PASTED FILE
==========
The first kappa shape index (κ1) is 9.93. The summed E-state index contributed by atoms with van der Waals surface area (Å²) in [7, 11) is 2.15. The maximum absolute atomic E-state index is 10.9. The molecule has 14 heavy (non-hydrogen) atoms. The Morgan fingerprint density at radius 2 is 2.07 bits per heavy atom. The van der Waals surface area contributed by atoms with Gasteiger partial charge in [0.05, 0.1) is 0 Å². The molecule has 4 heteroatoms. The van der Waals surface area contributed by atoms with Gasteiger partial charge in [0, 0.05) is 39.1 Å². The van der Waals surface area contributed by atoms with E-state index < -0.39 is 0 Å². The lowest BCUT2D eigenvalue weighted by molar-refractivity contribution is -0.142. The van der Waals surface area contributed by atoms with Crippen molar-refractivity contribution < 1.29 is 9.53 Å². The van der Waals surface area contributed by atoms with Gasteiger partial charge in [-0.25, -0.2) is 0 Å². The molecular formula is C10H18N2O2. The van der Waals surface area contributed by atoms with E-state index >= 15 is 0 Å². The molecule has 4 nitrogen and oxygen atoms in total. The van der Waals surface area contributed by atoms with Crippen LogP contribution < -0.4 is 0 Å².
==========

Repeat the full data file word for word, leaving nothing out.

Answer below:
The first kappa shape index (κ1) is 9.93. The summed E-state index contributed by atoms with van der Waals surface area (Å²) in [7, 11) is 2.15. The maximum absolute atomic E-state index is 10.9. The molecule has 14 heavy (non-hydrogen) atoms. The Morgan fingerprint density at radius 2 is 2.07 bits per heavy atom. The van der Waals surface area contributed by atoms with Gasteiger partial charge in [0.05, 0.1) is 0 Å². The molecule has 4 heteroatoms. The van der Waals surface area contributed by atoms with Gasteiger partial charge in [0, 0.05) is 39.1 Å². The van der Waals surface area contributed by atoms with E-state index < -0.39 is 0 Å². The lowest BCUT2D eigenvalue weighted by molar-refractivity contribution is -0.142. The van der Waals surface area contributed by atoms with Crippen molar-refractivity contribution < 1.29 is 9.53 Å². The van der Waals surface area contributed by atoms with Gasteiger partial charge in [-0.25, -0.2) is 0 Å². The molecular formula is C10H18N2O2. The van der Waals surface area contributed by atoms with E-state index >= 15 is 0 Å². The molecule has 4 nitrogen and oxygen atoms in total. The van der Waals surface area contributed by atoms with Crippen LogP contribution < -0.4 is 0 Å².